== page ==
Preparing Indiana for a resilient future

Indiana’s climate is warming, a development with wide-ranging consequences for our state’s economy and health.

Launched through Indiana University’s Prepared for Environmental Change Grand Challenge initiative, the Environmental Resilience Institute is working to prepare businesses, families, and communities to adapt—and thrive—amid these changes.

Learn more about who we are

Partners in resilience

ERI collaborates with Hoosiers and organizations across the state to better prepare Indiana for environmental changes that affect individuals, communities, businesses, and natural systems. We’re actively engaging:

Confronting environmental change in every Indiana county

Use the map below to learn about ERI research and outreach throughout the state.

Effective Communication

Feasible Solutions

ERI-sponsored media

A card saying Environmental Resilience Institute Prepared for Environmental Change Webinar Series

Webinar Series

The webinar series covers a wide range of environmental resilience topics to educate local officials, government staff, and residents on the risks their communities face and how to address them. 

View webinars

Decorative - In This Climate logo

In This Climate Podcast

In This Climate is a weekly environmental news podcast featuring the scientists working toward solutions, the legislation to watch, and useful knowledge to become a resilient global citizen.

Listen to the podcast

Decorative - Indiana Environmental Reporter logo

Environmental Reporting

The Indiana Environmental Reporter is an independent reporting organization that delivers environmental stories that news outlets can freely publish for the benefit of readers throughout the state.

Visit the IER website

ERI impact: Working with Indiana farmers and mayors

Description of the video:

Everything's more extreme. We've lost our balance. We have events that are more severe, when it rains, it rains more, when it stays dry, it stays dry longer, when it gets hot, it gets hotter. As farmers, we have control over a lot of things but one of the things we don't have control over is the weather.

The world is evolving so fast, we in agriculture don't have the tools and background to interpret and analyze and understand that always. There is a niche for an organization like ERI to step in and start really helping us understand the science behind what we're doing.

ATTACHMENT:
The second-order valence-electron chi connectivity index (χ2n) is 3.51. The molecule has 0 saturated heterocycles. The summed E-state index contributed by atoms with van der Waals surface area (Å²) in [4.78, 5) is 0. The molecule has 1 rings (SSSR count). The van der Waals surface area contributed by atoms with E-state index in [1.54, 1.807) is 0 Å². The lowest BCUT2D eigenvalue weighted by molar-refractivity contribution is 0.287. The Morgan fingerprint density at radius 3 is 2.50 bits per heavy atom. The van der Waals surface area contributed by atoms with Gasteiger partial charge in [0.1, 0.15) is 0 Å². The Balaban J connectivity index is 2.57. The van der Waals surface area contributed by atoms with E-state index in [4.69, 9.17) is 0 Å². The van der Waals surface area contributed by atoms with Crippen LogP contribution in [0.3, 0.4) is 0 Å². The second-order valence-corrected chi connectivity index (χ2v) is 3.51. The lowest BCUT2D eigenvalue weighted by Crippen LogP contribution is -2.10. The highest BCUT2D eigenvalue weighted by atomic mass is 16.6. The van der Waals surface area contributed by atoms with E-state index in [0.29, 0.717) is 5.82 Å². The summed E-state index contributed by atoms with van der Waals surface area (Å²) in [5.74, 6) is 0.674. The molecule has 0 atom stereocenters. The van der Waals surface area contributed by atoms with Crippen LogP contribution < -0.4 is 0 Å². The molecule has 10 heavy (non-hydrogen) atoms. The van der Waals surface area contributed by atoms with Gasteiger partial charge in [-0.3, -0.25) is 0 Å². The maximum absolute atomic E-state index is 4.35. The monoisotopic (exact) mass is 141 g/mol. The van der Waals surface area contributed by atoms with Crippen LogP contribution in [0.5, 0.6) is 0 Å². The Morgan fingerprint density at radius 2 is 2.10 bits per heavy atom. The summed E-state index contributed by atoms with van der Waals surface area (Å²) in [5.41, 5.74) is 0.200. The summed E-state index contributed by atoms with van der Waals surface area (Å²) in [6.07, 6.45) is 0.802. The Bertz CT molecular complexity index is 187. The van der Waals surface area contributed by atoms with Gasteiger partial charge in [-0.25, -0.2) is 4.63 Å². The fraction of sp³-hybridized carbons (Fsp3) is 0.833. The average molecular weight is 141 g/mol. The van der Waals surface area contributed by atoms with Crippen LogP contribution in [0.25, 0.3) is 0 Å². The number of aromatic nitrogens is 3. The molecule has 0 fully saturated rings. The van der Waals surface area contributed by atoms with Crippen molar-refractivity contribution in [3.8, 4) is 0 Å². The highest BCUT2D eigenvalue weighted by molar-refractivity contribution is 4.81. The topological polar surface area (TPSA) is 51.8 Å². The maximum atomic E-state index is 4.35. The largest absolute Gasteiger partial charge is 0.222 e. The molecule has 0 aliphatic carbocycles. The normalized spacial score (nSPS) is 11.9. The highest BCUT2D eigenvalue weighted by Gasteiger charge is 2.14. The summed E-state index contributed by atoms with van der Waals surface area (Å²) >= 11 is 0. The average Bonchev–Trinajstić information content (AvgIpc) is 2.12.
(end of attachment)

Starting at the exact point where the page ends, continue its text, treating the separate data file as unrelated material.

I learned about the Environmental Resilience Institute after taking office. Part of the way that we found out about ERI is because one of my goals as mayor was to form an environmental or a sustainability commission. And I think that's important when we're moving forward with any sort of science-based approach that we start with an inventory, we find out where we are, and then we measure against that in year after year.

So without the ERI, we would never have been able to do that on our own. Because this really is a building block for us to have data, to engage our community and start to set some community priorities and ideally set up our own sustainability commission and begin to create more long-range planning around maintaining and improving our local environment.

This is an opportunity for our community to define what mitigating climate change looks like for us. What I'm excited about is that this is a community-based approach that is using science to help inform us of how we develop policy.

There’s no question that the more resilient the system we build, the more efficient we are, the more control we have over our own destiny. We all benefit from a better environment, cleaner water, cleaner air, healthy soils, higher quality food. The resilience that is required in a system to produce these things is where ERI can play a major role in helping Hoosier farmers to provide those ecological services to all Hoosiers.

100+Researchers across disciplines

Meet the researchers

30+actively funded research projects

Read about the projects

NewTailored tools and resources

See the resources

How is our environment changing?

We know our climate is warming, causing heavier downpours in the spring and summer, and hotter, drier summers. But these visible effects of climate change also give rise to less obvious environmental changes. Growing seasons are shifting. New migratory patterns are emerging. The topography of Indiana's landscape is changing. Residents need reliable information about what is and will be happening—and how it will affect our health, our economy and our quality of life.